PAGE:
Note also that the new notice requirement is essentially duplicated for detention (new Article 84) and arrest (new Article 92). Here it’s unambiguously good from a civil liberties or restraint-on-power perspective. Under current law, police can decide not to notify family of a suspect's detention or arrest if they unilaterally decide in any case that it would impede the investigation. Under the revisions, police can decide not to notify only if they (again unilaterally and unreviewably) decide that it would impede the investigation and it’s one of two types of case: national security or terrorism.
In short, then, the revisions tighten up the existing notice requirement for detention and arrest, and add in the same requirement for NRRS.
Of course, in the end these are all just words, and since police action is essentially unreviewable by external authority if it takes place in the claimed context of a criminal investigation (see the above-mentioned 1991 Reply issued by the Supreme People's Court), the police are under no real obligation to apply the words in good faith. But the words are, on the whole, more restrictive of police powers than before, and that's worth noting.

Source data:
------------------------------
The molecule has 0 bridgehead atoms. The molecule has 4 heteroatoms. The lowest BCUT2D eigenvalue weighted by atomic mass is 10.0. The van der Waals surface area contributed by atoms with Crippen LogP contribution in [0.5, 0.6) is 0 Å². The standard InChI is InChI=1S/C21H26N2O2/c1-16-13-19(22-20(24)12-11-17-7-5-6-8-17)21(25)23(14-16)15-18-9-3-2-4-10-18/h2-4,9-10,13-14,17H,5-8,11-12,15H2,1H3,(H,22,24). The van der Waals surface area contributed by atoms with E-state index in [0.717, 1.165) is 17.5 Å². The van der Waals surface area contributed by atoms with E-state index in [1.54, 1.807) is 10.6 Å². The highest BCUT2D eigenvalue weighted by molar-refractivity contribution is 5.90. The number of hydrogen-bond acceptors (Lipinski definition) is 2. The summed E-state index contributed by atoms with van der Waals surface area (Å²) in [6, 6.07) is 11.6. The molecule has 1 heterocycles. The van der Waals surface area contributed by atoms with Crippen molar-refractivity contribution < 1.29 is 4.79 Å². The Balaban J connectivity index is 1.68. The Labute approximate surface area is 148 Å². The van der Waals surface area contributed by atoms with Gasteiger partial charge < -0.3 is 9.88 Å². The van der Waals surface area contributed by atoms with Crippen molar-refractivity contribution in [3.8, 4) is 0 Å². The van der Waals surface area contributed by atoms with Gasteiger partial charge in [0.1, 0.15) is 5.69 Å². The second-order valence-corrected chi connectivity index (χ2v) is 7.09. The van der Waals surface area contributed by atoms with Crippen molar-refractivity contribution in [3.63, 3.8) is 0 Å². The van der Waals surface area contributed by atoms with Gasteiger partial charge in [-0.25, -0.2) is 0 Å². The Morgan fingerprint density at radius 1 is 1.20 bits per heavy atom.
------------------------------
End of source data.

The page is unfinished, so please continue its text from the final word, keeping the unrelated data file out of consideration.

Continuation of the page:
Finally, I want to note one mistake in this part of the translation: Item 32 of the amendment amends Art. 57, changing it to Art. 75. Paragraph (b) as translated says that someone subject to residential surveillance may not "meet or correspond with certain designated persons without the prior approval by the enforcement authority." I don't see any support in the original Chinese for the idea that the prohibition applies only to "certain designated persons." The original Chinese says that those subject to RS may not meet or correspond with anyone without approval: "未经执行机关批准不得会见他人或者通信".
This is more than a trivial point, because as translated the burden is on the police to come up with a list of prohibited people; as actually written, however, the default rule is that meetings or communications with anyone are barred; it's up to the subject to seek permission (which he might not get) to escape what could become a form of solitary confinement. I don't believe this aspect of the proposed revisions has been widely commented on.